improving lairdship

Ah, nobody joined us in the invasion of Switzerland. I suppose that they (if you exist lettrice notturna) observed the date and drew conclusions. Quite accurate.
I turn to the other recource for rancid times: the cultivation of my garden. Or gardens, plural, to be accurate. One of the many advantages of living in so remote a place as we do is that there is a great deal of space. (There is also a great deal of weather, but we prefer not to dwell upon that.)
Having just returned from a fervid week in the south (whenever I leave Scotland, I become ill: Procopius was clearly right) has given me ample opportunities to reflect on just how remote remote can be. Most people consider Perth to be North enough to be going on with. We live a good three hours north of Perth. This might have been in some respects a hardship twenty years ago when it took three weeks to order a new book from rural Scotland, and you had to drive an hour to collect it. Now everything that used to have to be brought north in a car full of (e.g. a year’s supply of metropolitan shaving-soap and four pyramid box-trees) can be ordered electronically. I expect two parcels of books and music from Bolivia any day now, provided that the customs do not leap to sordid conclusions about Bolivian postmarks. (They were quite good, on the whole, about paintings of sharpshooter angels from Peru, so I live in hope.)

The cultivation of the garden. Or rather field. The field behind the garden proper. Moved by I know not what genetic programming, we are planting trees. Not just one or two, but thirty of this and forty of that. One summer evening I was at the top of the field with the black dog who is a fool, and looked over the top of the house towards the white castle at the bottom of the valley and thought how nice it would be if there were three clumps of trees down the bleak eastern perimiter of the field where it backs onto farmland. For no better purpose than to frame the castle if viewed from the top of the field. Hardly anyone ever goes to the top of the field anyhow unless in pursuit of the black dog who is a fool, as it is very windy up there and there are usually in residence two Clydesdale horses of our neighbours. Not that they are not very nice horses indeed, but they do nuzzle playfully in your pocket for apples and other things that horses like, and (given the size of them) it is rather like being nuzzled by a double-decker bus.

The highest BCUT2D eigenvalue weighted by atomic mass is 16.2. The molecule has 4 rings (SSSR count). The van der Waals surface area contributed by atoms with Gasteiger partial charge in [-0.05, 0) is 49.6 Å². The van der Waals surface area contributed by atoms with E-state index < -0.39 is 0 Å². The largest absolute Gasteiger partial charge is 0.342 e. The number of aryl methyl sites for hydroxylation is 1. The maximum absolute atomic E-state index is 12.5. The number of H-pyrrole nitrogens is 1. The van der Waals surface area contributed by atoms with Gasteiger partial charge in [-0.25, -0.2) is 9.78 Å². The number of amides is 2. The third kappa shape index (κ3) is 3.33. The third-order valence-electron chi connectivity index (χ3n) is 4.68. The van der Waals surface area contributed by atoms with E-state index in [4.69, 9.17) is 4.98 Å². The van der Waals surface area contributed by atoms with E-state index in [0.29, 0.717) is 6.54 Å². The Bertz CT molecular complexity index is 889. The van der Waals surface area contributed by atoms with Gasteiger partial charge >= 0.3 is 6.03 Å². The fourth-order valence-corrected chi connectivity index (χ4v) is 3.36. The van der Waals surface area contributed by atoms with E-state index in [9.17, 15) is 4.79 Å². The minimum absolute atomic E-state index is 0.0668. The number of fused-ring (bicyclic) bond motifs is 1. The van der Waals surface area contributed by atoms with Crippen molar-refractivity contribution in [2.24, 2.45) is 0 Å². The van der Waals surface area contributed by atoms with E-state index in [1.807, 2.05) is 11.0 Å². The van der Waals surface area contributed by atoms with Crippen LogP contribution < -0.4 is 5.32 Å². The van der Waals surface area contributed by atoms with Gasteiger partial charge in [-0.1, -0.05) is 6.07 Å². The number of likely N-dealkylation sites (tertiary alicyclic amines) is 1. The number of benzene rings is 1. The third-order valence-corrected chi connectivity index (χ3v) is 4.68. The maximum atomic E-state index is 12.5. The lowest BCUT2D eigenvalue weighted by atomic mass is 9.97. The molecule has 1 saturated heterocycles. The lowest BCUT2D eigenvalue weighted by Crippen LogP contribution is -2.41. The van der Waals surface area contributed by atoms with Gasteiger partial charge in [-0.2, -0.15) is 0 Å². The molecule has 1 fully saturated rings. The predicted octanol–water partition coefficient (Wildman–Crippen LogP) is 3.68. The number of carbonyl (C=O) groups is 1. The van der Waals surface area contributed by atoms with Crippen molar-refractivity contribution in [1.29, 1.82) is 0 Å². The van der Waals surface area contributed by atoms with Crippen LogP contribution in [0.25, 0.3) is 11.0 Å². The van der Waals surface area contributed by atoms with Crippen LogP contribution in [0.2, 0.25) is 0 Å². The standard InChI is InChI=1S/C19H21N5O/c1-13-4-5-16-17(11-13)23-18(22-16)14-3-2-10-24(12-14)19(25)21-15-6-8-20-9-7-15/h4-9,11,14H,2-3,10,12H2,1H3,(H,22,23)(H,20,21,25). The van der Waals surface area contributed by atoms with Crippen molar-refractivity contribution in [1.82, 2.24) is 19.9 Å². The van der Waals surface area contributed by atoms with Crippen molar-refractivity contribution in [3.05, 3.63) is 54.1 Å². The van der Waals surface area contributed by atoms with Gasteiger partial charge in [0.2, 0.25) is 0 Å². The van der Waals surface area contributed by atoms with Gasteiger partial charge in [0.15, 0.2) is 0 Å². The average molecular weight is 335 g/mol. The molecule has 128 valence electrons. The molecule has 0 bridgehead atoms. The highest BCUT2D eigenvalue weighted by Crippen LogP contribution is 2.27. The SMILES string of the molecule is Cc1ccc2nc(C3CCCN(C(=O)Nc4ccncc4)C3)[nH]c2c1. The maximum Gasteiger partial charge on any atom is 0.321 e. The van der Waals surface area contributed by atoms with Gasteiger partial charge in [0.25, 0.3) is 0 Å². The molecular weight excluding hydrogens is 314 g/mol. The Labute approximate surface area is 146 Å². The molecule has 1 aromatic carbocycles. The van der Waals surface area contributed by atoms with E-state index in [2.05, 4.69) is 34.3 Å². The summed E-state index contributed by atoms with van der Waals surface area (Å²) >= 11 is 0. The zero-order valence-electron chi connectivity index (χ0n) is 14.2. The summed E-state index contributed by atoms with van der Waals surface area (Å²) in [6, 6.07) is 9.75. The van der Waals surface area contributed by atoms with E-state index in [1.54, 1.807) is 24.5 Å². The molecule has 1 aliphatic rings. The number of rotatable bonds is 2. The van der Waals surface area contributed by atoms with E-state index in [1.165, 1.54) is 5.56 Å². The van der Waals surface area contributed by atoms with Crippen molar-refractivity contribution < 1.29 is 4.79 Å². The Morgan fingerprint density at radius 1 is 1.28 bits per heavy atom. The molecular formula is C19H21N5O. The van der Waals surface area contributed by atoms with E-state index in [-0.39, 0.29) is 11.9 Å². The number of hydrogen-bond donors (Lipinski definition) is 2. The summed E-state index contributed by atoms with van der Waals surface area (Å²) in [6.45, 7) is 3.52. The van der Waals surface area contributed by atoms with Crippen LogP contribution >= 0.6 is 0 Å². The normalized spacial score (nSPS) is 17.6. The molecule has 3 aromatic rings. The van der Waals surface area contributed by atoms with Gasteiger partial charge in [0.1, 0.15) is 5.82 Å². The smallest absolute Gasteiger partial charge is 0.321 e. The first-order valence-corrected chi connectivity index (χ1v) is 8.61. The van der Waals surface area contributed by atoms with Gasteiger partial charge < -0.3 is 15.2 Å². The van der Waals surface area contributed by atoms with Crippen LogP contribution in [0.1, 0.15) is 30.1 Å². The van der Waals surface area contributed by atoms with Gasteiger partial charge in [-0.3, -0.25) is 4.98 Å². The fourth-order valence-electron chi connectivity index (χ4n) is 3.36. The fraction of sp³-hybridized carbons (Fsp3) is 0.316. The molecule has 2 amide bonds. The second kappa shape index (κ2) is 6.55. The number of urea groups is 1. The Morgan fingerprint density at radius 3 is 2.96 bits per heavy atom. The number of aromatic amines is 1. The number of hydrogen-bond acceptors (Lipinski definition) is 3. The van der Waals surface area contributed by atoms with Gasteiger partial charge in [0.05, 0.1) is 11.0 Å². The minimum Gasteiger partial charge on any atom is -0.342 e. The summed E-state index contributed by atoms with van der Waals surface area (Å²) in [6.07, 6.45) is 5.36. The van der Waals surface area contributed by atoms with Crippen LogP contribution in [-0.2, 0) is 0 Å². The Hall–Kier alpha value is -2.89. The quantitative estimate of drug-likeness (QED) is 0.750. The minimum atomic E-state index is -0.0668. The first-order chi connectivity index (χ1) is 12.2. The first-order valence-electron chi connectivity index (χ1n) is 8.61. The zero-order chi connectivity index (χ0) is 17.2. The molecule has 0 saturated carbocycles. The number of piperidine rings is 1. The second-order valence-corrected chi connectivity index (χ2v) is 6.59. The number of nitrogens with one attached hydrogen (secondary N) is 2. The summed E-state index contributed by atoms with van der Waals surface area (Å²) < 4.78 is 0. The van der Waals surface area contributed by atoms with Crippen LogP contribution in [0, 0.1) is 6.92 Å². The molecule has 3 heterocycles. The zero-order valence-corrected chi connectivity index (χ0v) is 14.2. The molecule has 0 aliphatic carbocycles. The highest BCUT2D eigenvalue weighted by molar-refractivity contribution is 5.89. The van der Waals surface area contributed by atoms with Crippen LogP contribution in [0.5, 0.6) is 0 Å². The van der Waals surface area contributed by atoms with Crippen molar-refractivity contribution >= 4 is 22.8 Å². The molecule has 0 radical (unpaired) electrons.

The trouble is that the trees arrived while we were away and Dr Biswell (who is keeper and constable in our absences) with great presence of mind stuck them into several dustbins full of water. And now they have to be planted. It hasn’t rained to speak of for a month. The ground is (in the Novocastrian phrase of the horses’ owner our neighbour) “like bell-metal”. Anyhow we planted, Dr Biswell and I, from six in the evening until late supper and managed to get about half of them into the ground where the horses can’t get at them. (The horses ate about twenty baby Scots pines last month by way of salad.)

Given twenty years and a nice evening it should all look splendid. For the moment I am left wondering what ancestral impulse compels you to plant fifty (so far) trees in clumps along the edge of a field which serve neither for shelter nor for anything else useful. See remarks about rancid times with which I began. At least if you’re planting trees from six to eight in the evening you miss the news.

2 Responses to “improving lairdship”

  1. Jon Says:

    My money would have been on the voracious Dr Biswell eating the baby Scots pines. He is, as you know, a growing lad.

  2. andreas major Says:

    The rumour that I ate the pine trees is without foundation. I did once eat a daffodil for a bet, though. And I’m informed by Tom Stobart’s Cook’s Companion that asparagus (which I like a lot) is a variety of lily.

    As far as I can see, the truly sinister kind of pine mania is confined to our friends in Cornwall. For more detail on this, go to

    www.news.bbc.co.uk/1/hi/england/1801109.stm

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